The growing role of private health care in Canada is a hot topic at the moment. Provincial governments are outsourcing elective surgeries to the private sector and are considering or debating the option.
Many Canadians are in favor because they recognize that the public health care system is failing. Many are against it because they fear it will increase inequalities in access to care for the most vulnerable populations, particularly in the context of workforce shortages.
Either way, the Canadian media and politicians are discussing it daily.
But there is a problem. Everyone talks about private care, but no one defines it properly, which leads to a lot of confusion.
Defining a term or concept properly is critical to allow and facilitate healthy conversations and debates. It is the only way reasonable decisions can be made.
So what is, in essence, private health care?
Let us look at some examples. You will see how confusing the situation really is.
An Italian tourist is visiting her children who live in Montreal and plans to stay for a few months. Unfortunately, she develops acute carpal tunnel syndrome and needs a procedure to preserve the nerves in her hand. She is treated in a public hospital, but as a non-resident, she is not covered by the provincial health plan and has to pay the hospital and doctor out of her own pocket.
Surely, she was treated in a public, government-owned, and managed hospital, but the patient paid the bill in full.
This could hardly be considered public health care, could it?
Let’s take a second example.
A Quebec patient is seen by a plastic surgeon at Sacré Coeur Hospital in Montreal for carpal tunnel syndrome and is scheduled for elective surgery. The patient is a Canadian citizen.
However, because of the long waiting times, the hospital and the government agreed with a private surgical center to allow the patient to have the surgery performed by the public hospital’s surgeon in the private surgical center.
The necessary support staff (administrative, nursing, etc.) is provided and paid for by the surgical center. The patient pays nothing out of pocket.
The expenses of the private surgery center are paid by the government, according to their agreement (plus a moderate negotiated margin), and the surgeon is paid by the provincial health system, just as if the surgery had been performed in the hospital.
Many media would call this private medicine because the care was provided in a facility not owned by the public system, and perhaps a profit margin was paid to the facility. This situation happens daily in Quebec, and Ontario has just begun outsourcing surgeries to private facilities using the same model.
A lot of heated debates are going on for or against this.
Is this private or public health care? And what makes the difference?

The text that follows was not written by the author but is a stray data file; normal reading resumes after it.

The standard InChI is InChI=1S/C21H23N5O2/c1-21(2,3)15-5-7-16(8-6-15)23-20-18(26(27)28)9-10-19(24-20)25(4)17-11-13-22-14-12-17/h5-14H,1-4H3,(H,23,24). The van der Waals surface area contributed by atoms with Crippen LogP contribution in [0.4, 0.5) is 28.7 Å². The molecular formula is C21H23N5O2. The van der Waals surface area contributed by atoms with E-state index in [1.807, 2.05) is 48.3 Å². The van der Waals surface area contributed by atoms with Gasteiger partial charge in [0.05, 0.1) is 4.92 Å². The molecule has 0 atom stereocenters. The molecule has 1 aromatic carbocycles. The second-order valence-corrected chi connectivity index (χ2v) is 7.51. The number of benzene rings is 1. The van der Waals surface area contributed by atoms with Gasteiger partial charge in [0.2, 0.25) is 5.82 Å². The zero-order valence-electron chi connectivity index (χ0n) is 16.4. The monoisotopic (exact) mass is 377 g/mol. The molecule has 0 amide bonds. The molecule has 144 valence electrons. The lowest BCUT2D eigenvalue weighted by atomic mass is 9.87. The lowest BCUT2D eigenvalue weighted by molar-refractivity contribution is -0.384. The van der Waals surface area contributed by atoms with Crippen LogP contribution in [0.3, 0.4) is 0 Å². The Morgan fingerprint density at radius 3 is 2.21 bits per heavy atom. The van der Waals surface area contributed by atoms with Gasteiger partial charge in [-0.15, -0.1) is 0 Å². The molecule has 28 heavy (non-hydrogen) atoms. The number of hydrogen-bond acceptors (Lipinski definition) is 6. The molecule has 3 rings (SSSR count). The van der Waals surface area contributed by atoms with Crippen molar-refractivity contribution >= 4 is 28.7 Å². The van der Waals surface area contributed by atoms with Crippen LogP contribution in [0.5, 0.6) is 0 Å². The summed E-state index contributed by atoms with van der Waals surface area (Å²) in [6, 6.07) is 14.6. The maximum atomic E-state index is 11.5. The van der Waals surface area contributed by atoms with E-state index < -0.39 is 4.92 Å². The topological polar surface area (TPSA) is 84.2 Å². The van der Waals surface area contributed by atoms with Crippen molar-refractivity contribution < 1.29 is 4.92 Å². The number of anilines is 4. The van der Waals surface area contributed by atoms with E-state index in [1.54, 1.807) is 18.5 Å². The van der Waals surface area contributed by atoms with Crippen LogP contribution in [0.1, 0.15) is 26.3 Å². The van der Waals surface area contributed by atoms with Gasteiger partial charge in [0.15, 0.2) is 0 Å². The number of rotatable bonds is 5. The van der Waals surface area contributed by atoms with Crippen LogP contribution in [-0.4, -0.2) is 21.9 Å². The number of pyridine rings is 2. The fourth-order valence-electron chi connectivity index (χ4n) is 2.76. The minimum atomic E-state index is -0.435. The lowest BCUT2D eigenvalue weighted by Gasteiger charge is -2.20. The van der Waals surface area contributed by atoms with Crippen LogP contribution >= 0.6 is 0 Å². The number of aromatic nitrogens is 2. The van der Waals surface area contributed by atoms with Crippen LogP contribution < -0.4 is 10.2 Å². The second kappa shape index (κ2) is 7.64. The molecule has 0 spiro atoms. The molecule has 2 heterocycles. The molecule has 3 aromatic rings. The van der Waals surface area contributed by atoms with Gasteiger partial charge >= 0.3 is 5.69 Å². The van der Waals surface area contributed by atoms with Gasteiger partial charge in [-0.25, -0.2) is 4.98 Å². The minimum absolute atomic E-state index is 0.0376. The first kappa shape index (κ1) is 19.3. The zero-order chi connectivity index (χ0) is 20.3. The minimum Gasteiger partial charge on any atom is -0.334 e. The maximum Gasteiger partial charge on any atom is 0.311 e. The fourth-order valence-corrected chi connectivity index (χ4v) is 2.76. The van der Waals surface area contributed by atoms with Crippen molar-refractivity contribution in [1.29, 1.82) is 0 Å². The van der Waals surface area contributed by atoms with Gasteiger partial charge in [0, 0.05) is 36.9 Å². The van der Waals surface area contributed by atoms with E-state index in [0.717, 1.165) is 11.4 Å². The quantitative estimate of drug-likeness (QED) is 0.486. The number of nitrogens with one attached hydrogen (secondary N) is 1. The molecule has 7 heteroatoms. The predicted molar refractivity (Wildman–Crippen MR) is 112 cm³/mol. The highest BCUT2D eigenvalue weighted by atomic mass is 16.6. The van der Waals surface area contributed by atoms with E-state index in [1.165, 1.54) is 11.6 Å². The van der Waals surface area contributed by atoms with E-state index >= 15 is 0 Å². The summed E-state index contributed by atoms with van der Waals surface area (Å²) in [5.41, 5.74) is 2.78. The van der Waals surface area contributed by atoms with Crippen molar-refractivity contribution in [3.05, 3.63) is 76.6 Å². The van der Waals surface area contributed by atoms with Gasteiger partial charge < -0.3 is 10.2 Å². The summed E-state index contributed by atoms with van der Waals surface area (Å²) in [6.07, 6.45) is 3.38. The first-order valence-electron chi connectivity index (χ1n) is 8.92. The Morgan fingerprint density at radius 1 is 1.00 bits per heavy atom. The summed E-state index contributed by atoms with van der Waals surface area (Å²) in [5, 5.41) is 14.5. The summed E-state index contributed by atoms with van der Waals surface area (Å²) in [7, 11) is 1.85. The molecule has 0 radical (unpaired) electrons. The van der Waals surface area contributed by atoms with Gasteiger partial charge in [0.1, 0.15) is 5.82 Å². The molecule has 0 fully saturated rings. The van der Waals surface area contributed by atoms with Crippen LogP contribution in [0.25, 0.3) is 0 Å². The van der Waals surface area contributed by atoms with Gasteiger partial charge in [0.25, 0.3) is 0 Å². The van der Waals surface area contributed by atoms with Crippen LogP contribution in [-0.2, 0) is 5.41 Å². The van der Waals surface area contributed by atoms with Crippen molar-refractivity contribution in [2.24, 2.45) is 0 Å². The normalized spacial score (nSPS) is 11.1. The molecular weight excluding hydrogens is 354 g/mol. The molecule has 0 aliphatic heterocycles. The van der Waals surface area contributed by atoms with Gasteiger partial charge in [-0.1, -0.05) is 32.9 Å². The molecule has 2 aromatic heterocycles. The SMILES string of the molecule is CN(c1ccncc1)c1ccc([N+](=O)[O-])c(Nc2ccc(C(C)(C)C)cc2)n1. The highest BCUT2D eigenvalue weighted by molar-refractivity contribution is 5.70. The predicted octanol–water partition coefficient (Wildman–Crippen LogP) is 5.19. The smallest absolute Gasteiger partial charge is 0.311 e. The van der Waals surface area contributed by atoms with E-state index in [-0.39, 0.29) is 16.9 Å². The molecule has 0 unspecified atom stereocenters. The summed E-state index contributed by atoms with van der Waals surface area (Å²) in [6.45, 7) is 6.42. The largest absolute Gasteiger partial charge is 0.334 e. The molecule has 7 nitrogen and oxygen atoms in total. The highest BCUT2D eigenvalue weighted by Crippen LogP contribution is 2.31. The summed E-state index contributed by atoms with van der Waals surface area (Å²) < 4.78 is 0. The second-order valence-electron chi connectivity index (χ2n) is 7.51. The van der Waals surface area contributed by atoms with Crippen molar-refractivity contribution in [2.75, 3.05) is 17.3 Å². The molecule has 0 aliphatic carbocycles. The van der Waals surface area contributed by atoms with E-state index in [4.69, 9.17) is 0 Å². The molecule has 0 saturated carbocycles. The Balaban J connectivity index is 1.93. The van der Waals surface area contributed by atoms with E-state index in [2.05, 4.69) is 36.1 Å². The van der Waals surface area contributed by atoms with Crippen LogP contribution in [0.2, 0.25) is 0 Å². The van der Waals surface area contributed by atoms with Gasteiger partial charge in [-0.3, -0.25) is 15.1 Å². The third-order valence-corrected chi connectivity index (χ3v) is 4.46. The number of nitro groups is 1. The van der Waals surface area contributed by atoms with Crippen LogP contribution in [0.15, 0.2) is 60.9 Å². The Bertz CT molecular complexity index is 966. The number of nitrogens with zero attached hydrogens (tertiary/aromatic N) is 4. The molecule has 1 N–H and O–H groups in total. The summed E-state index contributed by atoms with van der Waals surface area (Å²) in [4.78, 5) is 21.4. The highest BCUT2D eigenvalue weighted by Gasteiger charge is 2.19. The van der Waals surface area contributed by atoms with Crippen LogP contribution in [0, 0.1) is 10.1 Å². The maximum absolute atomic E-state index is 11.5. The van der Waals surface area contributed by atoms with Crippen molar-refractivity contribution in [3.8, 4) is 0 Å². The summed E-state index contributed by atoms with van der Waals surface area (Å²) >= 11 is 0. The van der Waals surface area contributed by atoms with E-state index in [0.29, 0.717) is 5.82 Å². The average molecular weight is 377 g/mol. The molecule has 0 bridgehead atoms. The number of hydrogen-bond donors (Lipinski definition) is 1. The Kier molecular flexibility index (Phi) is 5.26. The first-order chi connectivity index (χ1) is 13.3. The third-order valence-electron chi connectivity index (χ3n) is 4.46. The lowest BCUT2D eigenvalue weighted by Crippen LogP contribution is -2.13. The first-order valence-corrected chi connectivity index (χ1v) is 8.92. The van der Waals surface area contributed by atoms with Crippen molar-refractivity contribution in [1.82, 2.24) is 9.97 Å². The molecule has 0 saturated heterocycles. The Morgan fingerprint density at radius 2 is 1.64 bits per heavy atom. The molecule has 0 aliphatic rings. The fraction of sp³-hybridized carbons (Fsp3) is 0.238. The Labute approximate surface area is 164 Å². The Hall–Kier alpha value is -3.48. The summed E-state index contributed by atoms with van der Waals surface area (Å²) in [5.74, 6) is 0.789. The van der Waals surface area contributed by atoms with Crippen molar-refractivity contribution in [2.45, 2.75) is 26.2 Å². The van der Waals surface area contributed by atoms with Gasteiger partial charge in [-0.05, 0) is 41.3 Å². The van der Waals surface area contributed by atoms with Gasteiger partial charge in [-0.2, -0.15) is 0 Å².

Here is a third example.
The previous patient’s brother also has carpal tunnel syndrome. He cannot afford to stop working for a long time, so he decides to go to a private surgeon who has opted out of Medicare to schedule his surgery around his schedule and have a less invasive procedure with less downtime.
The consultation and surgery take place in a private surgical center. The patient pays for the medical services out of pocket and does not receive any reimbursement from the provincial health system. The doctor is not paid at all by the government.
This third example leaves no one confused. This is definitely private health care!
These three examples are usually bundled together as private care and are used to fuel a public debate on the subject.
However, they could not be more different, as the medical services were provided in a public hospital in the first scenario and in privately owned surgery centers in the last two.
In the first and last examples, the patient paid the bill entirely. In the second, however, it was fully paid with taxpayers’ money.
So what defines private health care? Is it where it takes place? It is who receives it? Is it who pays for it?
I think that instead of picking the scenario that best fits the debater’s agenda, it might be useful to look at the funding source.
If it is government or public health care money, then it is public care, regardless of where it takes place.
If it is non-government money, such as when the patient, an employer, an insurance company, or another third party pays, then it is actually private health care.
With a simple definition like this, anyone can understand the topic of conversation, and the debates can therefore be healthy and productive.
It would probably not be difficult for policymakers and the media to clarify what they are talking about to the public.
Unless, of course, the state of confusion is deliberately maintained by the debaters for secondary gain? Is that even possible? Maybe.
Jean Paul Brutus is a hand surgeon.